A major problem physicians and patients face when deciding on the treatment of rare diseases such as pemphigus and bullous pemphigoid is deciding on the best course to take. The decision is difficult as it is best made on the basis of objective evidence that the selected treatment works, and that evidence is sparse. The best objective evidence that a treatment is effective is to conduct a randomized trial, in which two or more treatments are compared head-to-head. Unfortunately, as bullous diseases are rare (which is a good thing), very few randomized trials have been conducted.
But there is another problem, which is rarely appreciated. It is that even when a randomized trial is conducted, the conclusions may not be clear. The problem is illustrated by a recent randomized trial in which the effectiveness of mycophenolate mofetil (CellCept) was compared to that of azathioprine (Imuran) for the treatment of bullous pemphigoid. All patients were also treated with systemic steroids. The physicians need to be commended on conducting the trial – it is one of the very few randomized trial in this disease. Their conclusion was that mycophenolate mofetil was preferable to azathioprine because it was similarly effective but less toxic.
However, the opposite conclusion can be drawn from the same data that azathioprine is more effective and overall just as safe as mycophenolate mofetil. The time to induce complete remissions, the cumulative dose of steroids used, and the duration of remission were all better in patients treated with azathioprine than in those treated with mycophenolate mofetil. The average time to induce complete remission was 50% shorter, the time to induce remission in 100% of patients was 3 times less, the cumulative dose of steroids used was 15% less, and the duration of remissions was 30% longer in patients treated with azathioprine (n=38) that in those treated with mycophenolate (n=35). While these differences were not statistically significant, because the number of patients was small, the trend points to azathioprine as the more effective drug.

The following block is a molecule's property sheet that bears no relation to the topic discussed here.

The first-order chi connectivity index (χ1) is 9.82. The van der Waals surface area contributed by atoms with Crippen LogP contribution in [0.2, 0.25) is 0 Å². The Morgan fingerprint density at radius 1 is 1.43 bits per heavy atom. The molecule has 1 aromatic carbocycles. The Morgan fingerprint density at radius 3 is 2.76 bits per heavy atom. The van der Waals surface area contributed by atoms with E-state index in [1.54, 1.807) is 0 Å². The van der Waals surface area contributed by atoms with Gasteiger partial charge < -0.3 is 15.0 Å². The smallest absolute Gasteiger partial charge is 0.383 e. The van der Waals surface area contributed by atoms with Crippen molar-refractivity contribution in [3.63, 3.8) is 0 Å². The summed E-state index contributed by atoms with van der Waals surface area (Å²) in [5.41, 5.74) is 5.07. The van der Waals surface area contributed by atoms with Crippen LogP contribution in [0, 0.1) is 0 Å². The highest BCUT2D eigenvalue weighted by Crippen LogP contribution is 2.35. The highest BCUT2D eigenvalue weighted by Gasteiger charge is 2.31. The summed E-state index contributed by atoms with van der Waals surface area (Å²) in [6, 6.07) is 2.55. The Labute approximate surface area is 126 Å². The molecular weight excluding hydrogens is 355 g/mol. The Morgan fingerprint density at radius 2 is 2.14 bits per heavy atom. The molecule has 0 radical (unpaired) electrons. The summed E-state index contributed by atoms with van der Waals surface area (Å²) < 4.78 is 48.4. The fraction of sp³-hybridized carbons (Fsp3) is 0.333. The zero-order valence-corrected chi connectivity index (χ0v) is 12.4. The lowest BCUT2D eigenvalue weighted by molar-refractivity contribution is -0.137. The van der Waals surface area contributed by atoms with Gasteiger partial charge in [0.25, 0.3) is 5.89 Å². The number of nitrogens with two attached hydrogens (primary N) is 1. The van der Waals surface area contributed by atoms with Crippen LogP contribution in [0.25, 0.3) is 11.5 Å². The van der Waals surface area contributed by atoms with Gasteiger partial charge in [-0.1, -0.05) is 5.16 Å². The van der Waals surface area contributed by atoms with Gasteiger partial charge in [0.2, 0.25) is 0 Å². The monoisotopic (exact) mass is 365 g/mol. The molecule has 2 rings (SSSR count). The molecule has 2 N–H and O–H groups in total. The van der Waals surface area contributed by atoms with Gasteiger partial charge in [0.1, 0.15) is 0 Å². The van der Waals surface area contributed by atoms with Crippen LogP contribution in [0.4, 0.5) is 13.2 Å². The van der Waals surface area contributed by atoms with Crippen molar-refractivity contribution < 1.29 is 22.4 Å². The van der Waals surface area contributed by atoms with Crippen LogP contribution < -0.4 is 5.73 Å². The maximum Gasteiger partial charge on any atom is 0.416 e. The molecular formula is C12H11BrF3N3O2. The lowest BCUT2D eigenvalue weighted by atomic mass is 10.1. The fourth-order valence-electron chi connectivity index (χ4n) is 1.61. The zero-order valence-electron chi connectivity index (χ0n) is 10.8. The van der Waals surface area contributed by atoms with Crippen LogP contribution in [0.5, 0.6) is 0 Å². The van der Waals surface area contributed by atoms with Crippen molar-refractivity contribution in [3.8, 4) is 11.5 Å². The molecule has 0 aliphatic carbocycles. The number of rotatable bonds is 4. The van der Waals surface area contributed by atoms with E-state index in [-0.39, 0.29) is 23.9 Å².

The authors also concluded mycophenolate mofetil was a safer drug because it was associated with fewer liver toxic effects. However, infections were more common in patients treated with mycophenolate and the overall number of serious side effects (grades 3 and 4) was similar in both groups; i.e. 11 serious adverse events in patients treated with azathioprine compared to 13 in those treated with mycophenolate mofetil.
What to make of these different interpretations of the same data That even the results of randomized trials need to be interpreted carefully. In this trial, where the same data can be interpreted differently, there probably was little difference in the efficacy or safety of azathioprine and mycophenolate mofetil as adjuvant therapies for the treatment of bullous pemphigoid. A more fundamental question is whether either of these drugs provides a benefit over the use of only systemic steroids in the treatment of this disease. A randomized trial is needed to answer this question.